From the beginning of time, or at least the roots of rock & roll, outcast teens have found comfort and companionship in music where none is to be had in their peer circles. Bandslam
takes that idea and literalizes it: The first lines of the film are, “Dear David Bowie,” in one of many e-mails 15-year-old Will Burton (Connell) will write to his rock god. Will is a loner and, in the eyes of his classmates, a loser, which is why his sympathetic single mom (Kudrow) moves them at the film’s beginning from unforgiving Cleveland to a fresh start in New Jersey. At his new school, Will is still Will – a shy, music-obsessed kid unversed in social strategizing – but he is quickly latched onto by two very different girls: a blond-tressed former cheerleader named Charlotte (Michalka), who has burned all bridges with the A-list crowd, and Sa5m (Hudgens), a dry wit smirking her way through the high school horrordrome. (“The five is silent,” Sa5m deadpans, low and slow due to a childhood stutter.) Both girls pack some powerful pipes, which will come in handy for a citywide battle of the bands called Bandslam, the anticipation of which drives the film (which was shot in Central Texas and features local bands). Will becomes a sort of benign Svengali, putting together the hiply titled band I Can’t Go On I’ll Go On – an apt summation of any misunderstood high schooler’s survival mantra – while also fumbling toward a romantic relationship with Sa5m. Will courts her in his own way, which includes a blissful interlude where the two break into the seminal, now-shuttered Bowery club CBGB. It’s a setting that would seem to hold more sentimental freight for the adult filmmaker, Graff, and his co-writer Josh A. Cagan, but then one remembers that in the age of the Internet, any teen can be not only savvy but a specialist in crumbling monuments to rock. Bandslam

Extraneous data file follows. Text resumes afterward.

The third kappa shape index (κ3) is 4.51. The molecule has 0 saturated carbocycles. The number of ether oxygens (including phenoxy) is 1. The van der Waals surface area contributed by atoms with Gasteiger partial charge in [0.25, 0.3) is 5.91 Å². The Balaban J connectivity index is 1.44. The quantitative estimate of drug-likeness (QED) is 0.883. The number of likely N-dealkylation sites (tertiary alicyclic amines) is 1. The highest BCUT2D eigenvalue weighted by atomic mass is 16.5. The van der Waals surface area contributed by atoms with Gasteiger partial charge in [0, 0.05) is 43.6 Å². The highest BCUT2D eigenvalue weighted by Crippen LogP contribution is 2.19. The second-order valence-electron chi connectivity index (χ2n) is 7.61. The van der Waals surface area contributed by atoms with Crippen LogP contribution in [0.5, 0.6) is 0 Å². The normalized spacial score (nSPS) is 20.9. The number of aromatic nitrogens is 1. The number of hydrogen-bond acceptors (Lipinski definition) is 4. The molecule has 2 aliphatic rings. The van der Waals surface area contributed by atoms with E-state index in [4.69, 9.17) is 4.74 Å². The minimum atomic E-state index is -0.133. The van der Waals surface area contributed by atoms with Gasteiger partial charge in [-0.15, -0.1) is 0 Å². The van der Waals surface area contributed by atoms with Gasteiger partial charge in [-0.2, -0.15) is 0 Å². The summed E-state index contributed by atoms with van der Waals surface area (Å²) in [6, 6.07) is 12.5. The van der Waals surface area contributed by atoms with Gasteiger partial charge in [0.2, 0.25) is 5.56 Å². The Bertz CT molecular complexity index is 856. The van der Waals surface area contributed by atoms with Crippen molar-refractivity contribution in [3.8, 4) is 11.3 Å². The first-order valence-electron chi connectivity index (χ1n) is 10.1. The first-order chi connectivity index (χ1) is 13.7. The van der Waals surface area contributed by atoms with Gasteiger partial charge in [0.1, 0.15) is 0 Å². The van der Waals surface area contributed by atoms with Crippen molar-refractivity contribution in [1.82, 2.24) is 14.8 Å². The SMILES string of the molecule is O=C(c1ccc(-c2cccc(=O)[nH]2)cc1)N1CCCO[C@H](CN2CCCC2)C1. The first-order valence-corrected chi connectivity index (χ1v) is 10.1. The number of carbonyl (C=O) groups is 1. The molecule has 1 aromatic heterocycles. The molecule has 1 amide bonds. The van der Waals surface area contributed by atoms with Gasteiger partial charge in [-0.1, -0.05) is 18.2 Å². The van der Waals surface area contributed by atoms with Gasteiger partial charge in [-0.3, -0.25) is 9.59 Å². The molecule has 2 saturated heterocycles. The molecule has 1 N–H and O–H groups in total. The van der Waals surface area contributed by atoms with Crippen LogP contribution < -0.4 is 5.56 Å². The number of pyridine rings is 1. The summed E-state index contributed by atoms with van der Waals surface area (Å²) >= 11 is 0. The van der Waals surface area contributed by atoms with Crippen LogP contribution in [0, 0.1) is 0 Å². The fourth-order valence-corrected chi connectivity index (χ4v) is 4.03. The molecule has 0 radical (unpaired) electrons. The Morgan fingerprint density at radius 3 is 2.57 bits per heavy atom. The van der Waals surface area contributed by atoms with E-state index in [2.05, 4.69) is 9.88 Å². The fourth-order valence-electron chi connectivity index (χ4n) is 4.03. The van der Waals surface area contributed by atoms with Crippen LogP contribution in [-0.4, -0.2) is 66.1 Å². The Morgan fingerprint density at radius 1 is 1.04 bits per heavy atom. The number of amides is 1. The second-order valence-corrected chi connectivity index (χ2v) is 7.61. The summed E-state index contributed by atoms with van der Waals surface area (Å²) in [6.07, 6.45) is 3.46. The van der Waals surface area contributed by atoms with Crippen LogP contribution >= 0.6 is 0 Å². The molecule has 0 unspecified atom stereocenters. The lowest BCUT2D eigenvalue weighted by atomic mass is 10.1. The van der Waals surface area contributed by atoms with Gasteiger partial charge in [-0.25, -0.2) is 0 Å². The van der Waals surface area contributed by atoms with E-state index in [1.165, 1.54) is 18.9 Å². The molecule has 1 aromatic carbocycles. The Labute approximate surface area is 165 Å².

plays like a spiritual companion to last year’s Nick and Norah’s Infinite Playlist
– goofier, flabbier, and less artful, but possessing the same joie de vivre of youth reveling in rock. Bandslam
is also considerably tamer when it comes to its teen romancers; a couple of chaste pecks won’t turn off the preteen fans of Disney-anointed Hudgens and Michalka (or their parents). Both are fine – Hudgens, especially, shows spark in the more interesting role – but they’re top-billed in name alone: Bandslam
belongs to Connell. He has the unruly 'fro and endearing shamblingness of a young Daniel Stern, and he ably brings to life that rarest of cinematic qualities: decency. In the climactic battle of the bands, Will faces every adolescent’s worst nightmare – an auditorium packed with chanting prats, unified in mockery of him – and through his own cunning and good-heartedness turns it into a moment of triumph. It’s an elating moment, and an uncommon one: Will’s triumph doesn’t come from taking down his classmates but by bringing them up to his own level, and it’s perfectly in tune with this special little film’s own commitment to – again, that unsexy but most fundamental quality – decency.